It seemed that while many of the students settled back on campus, many never believed that such an invasion of security would take place again. Until, once again, on September 13th, another Carolina Alert message struck fear in students and faculty.
Armed and dangerous persons alert on Campus.
Students walked across the campus unknowing of the danger before them. One student on a bike fled from the PIT.
“Get inside!” he yelled.
Students ran to buildings as others pulled them inside. Professors opened their classrooms and began lockdown procedures. It was just a few minutes before the sirens sounded.
And just like that, the Quad was empty, and Carolina was no longer safe.
“This week whenever everything happened again on Wednesday, it was definitely more of a frustration more than anything else that we have to do this again and we are going to be stuck in here again,” Serah Culler said.
Serah Culler is a Junior at UNC-Chapel Hill. Her experience was unique to those at Carolina due to her homeschooling. She had never been through any form of lockdown training or situation like this before.
“I don’t want to feel like a sitting duck everywhere I go,” Culler said.
Culler is a UNC student and a contributing member of the Carolina Community. However, she is also part of a smaller, less vocal community on campus, the quiet minority of UNC conservatives.
With the outstanding presence of the Young Democrats and UNC Republicans refusing to make a statement, UNC conservative and Republican students have become scared to share their opinions… afraid that they might be alone in their worldview.
Culler said while she felt supported by her professors, she often felt unsafe sharing her perspective with fellow students, as many students have already made negative comments regarding conservatives and Republicans.
“I get it; this has been a really tough situation… I’m not denying that at all, but I don’t think the correct response is to make people more unsafe by limiting how they can protect themselves,” Culler said.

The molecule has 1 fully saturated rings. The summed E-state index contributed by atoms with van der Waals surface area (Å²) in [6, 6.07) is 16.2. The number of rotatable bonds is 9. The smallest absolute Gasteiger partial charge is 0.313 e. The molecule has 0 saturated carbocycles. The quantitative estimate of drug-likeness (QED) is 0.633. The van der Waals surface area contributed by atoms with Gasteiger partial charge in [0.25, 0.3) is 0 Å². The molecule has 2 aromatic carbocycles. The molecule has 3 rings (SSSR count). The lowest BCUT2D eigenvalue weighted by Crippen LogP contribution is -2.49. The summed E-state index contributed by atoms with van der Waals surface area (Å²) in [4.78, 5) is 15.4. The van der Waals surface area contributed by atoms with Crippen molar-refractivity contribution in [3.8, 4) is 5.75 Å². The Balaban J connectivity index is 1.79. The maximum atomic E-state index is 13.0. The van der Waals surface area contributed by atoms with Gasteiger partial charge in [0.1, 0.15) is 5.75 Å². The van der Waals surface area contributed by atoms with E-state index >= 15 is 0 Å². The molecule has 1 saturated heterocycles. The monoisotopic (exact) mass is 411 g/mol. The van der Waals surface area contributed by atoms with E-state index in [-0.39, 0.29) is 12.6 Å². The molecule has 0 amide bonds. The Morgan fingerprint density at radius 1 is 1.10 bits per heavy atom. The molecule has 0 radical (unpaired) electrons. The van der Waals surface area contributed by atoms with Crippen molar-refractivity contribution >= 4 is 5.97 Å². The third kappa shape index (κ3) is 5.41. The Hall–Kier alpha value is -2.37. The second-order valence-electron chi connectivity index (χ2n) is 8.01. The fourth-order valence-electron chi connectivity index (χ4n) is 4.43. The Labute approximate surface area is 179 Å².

Culler argued that when her safety as a student was put at risk, she needed a way to protect herself. In the classroom, she was a sitting duck, simply hoping that the assailant wouldn’t be determined enough to break into the room she was in.
If he had, he would have certainly made it through a makeshift barricade, and she wouldn’t have been able to protect herself. It is for this reason that Culler finds a different solution to the same problem being solved by the UNC Young Democrats.
“It’s a tool; it’s just a tool. It can be used for protection; it can also be used for harm, but it can mainly be used to protect you in a situation when things get really scary sometimes, so it’s better to have the training and the knowledge…” Culler said.
Although the incidents were unrelated, two armed personnel on campus in less than three weeks have many within the Carolina Community concerned and to come back on campus.
The Carolina Community is still healing. It may be a long time before we truly feel a carefree sense of safety on campus as we once did before. Perhaps this is a wake-up call. Perhaps, we take another glance at an exit map to the buildings we enter. Perhaps, we take alerts more seriously. Perhaps, we look at each other with respect, remembering how lucky we are to still have each other.
There are many ways of looking at a problem, but it is necessary to remember that we have many voices within UNC. We all wear the same shade of Tar Heel blue. We grieve together, we heal together, we grow together, so we never forget again.